Mercedes-AMG will support its customer teams in the DTM this year, marking a return to the series for the first time since its factory exit in 2018.
Autosport understands that Mercedes' support will not be limited to just spare parts and supply of factory drivers, but could also include providing additional funding to customer teams.
Although Mercedes stopped short of revealing how many teams would benefit from its involvement, it is understood that the German manufacturer is interested in supporting four to five cars in the series this year.
So far, GruppeM is the only Mercedes customer to confirm that it would compete in the DTM this year, with plans to field a single AMG GT3 in the series.
Following Mercedes' announcement, three German manufacturers have now pledged their support for the new GT3 era of the DTM, with Audi and BMW having already made a commitment last year.
Ferrari will also be represented in the DTM this year, with Red Bull fielding a two-car entry run by AF Corse for its Formula 1 test and reserve driver Alex Albon, Liam Lawson and Nick Cassidy.
Lawson will drive the Red Bull-liveried entry for the full season alongside his primary campaign in FIA Formula 2, while Albon and Cassidy will share the second entry carrying the colours of AlphaTauri.
"To the strongly contested series in which we were already present last year, the DTM will now be added, another series with a long tradition to expand our international involvement," Stefan Wendl, head of Mercedes-AMG Customer Racing, said.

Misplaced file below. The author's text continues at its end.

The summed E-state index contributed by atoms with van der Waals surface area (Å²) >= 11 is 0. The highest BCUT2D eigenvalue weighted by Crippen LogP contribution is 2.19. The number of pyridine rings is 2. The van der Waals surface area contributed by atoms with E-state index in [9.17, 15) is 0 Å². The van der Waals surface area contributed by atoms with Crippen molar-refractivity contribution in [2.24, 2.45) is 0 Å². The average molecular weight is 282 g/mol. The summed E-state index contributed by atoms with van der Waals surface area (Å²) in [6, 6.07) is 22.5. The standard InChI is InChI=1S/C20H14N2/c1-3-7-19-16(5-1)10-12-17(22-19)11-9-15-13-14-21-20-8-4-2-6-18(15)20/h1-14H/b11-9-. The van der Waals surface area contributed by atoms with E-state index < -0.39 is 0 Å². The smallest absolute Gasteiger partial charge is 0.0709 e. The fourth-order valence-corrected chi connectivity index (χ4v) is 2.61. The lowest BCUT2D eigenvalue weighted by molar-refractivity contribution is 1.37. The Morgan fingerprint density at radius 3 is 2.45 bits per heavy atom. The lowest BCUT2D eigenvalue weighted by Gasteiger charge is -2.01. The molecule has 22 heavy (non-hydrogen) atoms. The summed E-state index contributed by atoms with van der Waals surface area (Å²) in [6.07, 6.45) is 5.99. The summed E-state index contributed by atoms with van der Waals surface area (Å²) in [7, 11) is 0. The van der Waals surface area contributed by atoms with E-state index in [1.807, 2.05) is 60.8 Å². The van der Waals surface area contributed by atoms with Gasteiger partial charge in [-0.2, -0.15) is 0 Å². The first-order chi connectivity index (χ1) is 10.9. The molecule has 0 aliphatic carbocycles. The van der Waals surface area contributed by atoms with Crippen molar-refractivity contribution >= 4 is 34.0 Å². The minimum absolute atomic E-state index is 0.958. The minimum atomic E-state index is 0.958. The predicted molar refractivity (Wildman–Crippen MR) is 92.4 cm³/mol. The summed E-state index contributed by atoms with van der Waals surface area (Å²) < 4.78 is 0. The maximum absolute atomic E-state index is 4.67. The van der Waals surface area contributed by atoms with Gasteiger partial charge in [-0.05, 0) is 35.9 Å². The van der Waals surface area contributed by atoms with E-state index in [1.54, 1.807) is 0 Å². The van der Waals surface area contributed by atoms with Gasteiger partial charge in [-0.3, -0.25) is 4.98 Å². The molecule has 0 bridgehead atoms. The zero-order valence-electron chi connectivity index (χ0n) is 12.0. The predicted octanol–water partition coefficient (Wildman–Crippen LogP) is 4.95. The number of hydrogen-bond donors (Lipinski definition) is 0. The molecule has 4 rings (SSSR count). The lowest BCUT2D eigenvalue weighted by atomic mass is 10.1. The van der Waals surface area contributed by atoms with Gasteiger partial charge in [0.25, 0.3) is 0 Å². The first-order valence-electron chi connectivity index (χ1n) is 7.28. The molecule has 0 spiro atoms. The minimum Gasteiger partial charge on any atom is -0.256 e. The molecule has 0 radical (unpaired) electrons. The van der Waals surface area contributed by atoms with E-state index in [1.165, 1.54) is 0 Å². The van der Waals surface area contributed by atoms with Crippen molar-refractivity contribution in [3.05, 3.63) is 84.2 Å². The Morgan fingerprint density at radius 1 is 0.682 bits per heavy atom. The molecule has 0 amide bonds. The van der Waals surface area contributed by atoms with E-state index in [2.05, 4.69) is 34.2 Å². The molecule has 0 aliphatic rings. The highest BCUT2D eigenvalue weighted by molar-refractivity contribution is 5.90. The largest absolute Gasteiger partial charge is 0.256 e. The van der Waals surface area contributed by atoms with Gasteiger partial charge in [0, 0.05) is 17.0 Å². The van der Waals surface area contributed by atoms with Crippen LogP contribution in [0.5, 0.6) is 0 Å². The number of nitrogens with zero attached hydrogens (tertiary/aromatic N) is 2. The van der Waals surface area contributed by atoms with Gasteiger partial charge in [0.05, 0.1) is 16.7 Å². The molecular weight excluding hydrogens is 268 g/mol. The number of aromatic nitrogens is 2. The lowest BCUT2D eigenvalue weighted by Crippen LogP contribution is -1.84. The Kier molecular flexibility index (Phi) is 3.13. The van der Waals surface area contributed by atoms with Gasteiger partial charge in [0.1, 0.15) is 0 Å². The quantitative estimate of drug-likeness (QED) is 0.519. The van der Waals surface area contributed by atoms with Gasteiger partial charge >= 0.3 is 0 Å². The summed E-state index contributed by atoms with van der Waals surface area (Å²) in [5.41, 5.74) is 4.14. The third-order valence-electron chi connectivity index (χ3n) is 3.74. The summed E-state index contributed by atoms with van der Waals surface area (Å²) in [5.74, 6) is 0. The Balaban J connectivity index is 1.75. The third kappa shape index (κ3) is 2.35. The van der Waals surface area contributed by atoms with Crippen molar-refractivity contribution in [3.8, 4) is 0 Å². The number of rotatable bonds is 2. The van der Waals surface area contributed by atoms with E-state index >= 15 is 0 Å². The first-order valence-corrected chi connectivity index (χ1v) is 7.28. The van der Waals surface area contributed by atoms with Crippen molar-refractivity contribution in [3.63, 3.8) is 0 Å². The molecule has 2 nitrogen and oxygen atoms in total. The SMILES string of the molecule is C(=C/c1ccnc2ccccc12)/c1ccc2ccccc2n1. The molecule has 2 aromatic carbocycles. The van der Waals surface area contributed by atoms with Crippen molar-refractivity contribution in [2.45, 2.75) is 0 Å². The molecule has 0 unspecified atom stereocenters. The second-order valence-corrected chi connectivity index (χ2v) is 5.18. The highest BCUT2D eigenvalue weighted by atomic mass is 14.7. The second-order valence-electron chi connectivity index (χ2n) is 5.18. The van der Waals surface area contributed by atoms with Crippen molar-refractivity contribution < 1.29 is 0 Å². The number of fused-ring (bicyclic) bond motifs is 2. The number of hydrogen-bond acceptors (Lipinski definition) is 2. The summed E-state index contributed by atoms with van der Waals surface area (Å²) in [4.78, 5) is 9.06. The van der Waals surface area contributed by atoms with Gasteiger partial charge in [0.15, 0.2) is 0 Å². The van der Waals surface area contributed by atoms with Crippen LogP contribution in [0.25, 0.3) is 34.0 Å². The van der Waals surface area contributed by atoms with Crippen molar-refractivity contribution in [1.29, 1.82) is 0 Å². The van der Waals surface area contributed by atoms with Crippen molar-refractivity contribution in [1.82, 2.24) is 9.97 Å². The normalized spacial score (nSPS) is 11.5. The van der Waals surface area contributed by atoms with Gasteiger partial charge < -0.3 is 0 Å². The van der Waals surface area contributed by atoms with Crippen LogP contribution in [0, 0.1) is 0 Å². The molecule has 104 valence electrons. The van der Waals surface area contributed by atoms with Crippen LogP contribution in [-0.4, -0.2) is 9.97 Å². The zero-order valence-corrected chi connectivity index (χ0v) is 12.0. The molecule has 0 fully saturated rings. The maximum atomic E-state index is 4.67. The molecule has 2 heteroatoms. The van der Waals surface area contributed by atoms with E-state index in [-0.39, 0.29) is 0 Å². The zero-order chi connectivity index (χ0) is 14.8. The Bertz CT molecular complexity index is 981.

"From my perspective, we are in a very good position for all the upcoming challenges with the Mercedes-AMG GT3 and the Mercedes-AMG GT4, both in terms of our goals at the real-world race tracks and concerning our involvement in sim racing."
Mercedes also announced its full factory driver roster for GT3 and GT4 categories, with Maximilian Buhk, Maro Engel, Maximilian Gotz, Thomas Jager, Raffaele Marciello and Luca Stolz all retaining their places from last year. They will be joined by new recruits Daniel Juncadella and Jules Gounon.
Mercedes has enjoyed a long history in the DTM but pulled out of the category at the end of 2018 season (above) to race in Formula E.
However, the move away from Class One rules in favour of GT3 cars, triggered by Audi's exit, has lured the Stuttgart-based manufacturer back to the DTM.